Thursday, 30th August 2012
In General Japan News,
Japanese hospitals to trial new test for Down's syndrome
Five medical centres across Japan are due to trial a new method of testing for Down's syndrome in pregnant women.
The trial will be carried out on 1,000 expectant women over the age of 35 as they are more inclined to conceive babies with the genetic condition.
The National Center for Child Health and Development (NCCHD), situated in Tokyo, is among the institutions taking part in the testing, with the method already having undergone trials in the US last year.
It provides an alternative to typical amniotic fluid checks for Down's syndrome, which carry a risk of miscarriage among around 0.5 per cent of participants.
This new strategy examines the pregnant woman's blood for chromosome abnormalities and has at least a 99 per cent accuracy rate.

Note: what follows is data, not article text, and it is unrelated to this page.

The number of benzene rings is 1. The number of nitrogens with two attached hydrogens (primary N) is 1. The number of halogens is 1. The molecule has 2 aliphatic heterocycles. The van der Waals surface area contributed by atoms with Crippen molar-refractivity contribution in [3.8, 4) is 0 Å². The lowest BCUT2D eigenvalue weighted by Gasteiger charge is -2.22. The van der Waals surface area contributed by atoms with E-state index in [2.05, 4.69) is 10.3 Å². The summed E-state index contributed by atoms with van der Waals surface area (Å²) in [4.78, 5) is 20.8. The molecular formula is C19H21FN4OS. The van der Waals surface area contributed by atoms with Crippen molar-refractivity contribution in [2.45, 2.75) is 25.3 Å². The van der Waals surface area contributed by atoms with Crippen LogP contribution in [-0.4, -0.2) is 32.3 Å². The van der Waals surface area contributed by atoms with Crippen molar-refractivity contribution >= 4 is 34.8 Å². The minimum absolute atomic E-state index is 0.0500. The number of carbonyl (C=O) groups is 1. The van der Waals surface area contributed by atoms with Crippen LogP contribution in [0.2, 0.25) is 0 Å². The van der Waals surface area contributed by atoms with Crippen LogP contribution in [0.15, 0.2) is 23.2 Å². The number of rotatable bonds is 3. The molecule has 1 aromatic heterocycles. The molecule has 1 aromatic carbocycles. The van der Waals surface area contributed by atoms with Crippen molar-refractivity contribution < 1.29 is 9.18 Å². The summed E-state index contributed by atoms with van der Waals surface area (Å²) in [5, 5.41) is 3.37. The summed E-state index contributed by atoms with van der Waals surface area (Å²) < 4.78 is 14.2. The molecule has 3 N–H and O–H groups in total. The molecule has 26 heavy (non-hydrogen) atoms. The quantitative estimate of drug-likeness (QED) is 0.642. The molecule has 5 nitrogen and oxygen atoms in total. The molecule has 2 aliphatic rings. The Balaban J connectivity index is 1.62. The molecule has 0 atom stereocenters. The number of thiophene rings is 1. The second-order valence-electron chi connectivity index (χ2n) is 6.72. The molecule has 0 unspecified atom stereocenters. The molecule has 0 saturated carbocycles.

If approved, it could prevent many women from having to undergo the amniotic fluid checks, which require the insertion of a needle into the woman's abdomen.
Chief of the perinatal centre of the NCCHD Haruhiko Sago said: "Though this latest technology can change the concept of prenatal diagnosis, if it is conducted too lightly, it may cause ethical problems."
One issue critics are worried about is that the testing will result in more women opting for abortions.
"We'll implement the method carefully in conjunction with a proper counselling system," Mr Sago was quoted by the Daily Yomiuri as saying.
Other centres included in the trials are Showa University, the University of Tokyo and Yokohama City University.
Health insurance will not cover the schemes, with testing expected to cost around 200,000 yen (£1,606).
Down's syndrome comes in three different forms, which are regular trisomy 21, translocation and mosaic.
Boys are typically more prone to the condition, which affects one in 1,000 babies born in the UK each year.
This blood testing method for the condition can be implemented at the tenth week of pregnancy - five weeks before the amniotic fluid checks can be made.
Posted by Susan Ballion